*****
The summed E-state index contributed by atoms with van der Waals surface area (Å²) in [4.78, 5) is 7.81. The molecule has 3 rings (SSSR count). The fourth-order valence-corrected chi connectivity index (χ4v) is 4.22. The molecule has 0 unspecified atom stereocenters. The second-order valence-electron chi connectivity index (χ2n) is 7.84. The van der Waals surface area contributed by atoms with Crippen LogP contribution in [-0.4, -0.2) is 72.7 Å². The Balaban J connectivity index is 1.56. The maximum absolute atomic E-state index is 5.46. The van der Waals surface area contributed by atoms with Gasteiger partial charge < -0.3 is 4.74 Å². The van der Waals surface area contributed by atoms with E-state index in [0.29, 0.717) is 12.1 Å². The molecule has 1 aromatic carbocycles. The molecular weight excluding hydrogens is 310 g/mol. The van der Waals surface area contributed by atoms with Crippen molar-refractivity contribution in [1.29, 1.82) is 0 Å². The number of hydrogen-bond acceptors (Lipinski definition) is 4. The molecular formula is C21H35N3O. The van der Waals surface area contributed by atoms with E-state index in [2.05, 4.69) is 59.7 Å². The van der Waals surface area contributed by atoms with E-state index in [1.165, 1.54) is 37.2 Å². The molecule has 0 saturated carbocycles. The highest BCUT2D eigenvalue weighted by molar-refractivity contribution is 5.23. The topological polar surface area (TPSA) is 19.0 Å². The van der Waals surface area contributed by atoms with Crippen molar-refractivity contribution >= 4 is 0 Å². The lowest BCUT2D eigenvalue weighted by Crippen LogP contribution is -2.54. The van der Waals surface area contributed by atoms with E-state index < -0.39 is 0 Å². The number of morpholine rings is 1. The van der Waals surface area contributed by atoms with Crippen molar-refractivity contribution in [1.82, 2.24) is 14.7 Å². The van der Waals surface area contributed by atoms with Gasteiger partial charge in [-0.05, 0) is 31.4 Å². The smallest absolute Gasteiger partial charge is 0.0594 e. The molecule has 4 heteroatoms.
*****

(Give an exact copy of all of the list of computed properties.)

The summed E-state index contributed by atoms with van der Waals surface area (Å²) in [4.78, 5) is 7.81. The molecule has 3 rings (SSSR count). The fourth-order valence-corrected chi connectivity index (χ4v) is 4.22. The molecule has 0 unspecified atom stereocenters. The second-order valence-electron chi connectivity index (χ2n) is 7.84. The van der Waals surface area contributed by atoms with Crippen LogP contribution in [-0.4, -0.2) is 72.7 Å². The Balaban J connectivity index is 1.56. The maximum absolute atomic E-state index is 5.46. The van der Waals surface area contributed by atoms with Gasteiger partial charge < -0.3 is 4.74 Å². The van der Waals surface area contributed by atoms with E-state index in [0.29, 0.717) is 12.1 Å². The molecule has 1 aromatic carbocycles. The molecular weight excluding hydrogens is 310 g/mol. The van der Waals surface area contributed by atoms with Crippen molar-refractivity contribution in [1.29, 1.82) is 0 Å². The number of hydrogen-bond acceptors (Lipinski definition) is 4. The molecular formula is C21H35N3O. The van der Waals surface area contributed by atoms with E-state index in [2.05, 4.69) is 59.7 Å². The van der Waals surface area contributed by atoms with E-state index in [1.165, 1.54) is 37.2 Å². The molecule has 0 saturated carbocycles. The highest BCUT2D eigenvalue weighted by molar-refractivity contribution is 5.23. The topological polar surface area (TPSA) is 19.0 Å². The van der Waals surface area contributed by atoms with Crippen molar-refractivity contribution >= 4 is 0 Å². The lowest BCUT2D eigenvalue weighted by Crippen LogP contribution is -2.54. The van der Waals surface area contributed by atoms with E-state index < -0.39 is 0 Å². The number of morpholine rings is 1. The van der Waals surface area contributed by atoms with Crippen molar-refractivity contribution in [1.82, 2.24) is 14.7 Å². The van der Waals surface area contributed by atoms with Gasteiger partial charge in [-0.05, 0) is 31.4 Å². The smallest absolute Gasteiger partial charge is 0.0594 e. The molecule has 4 heteroatoms.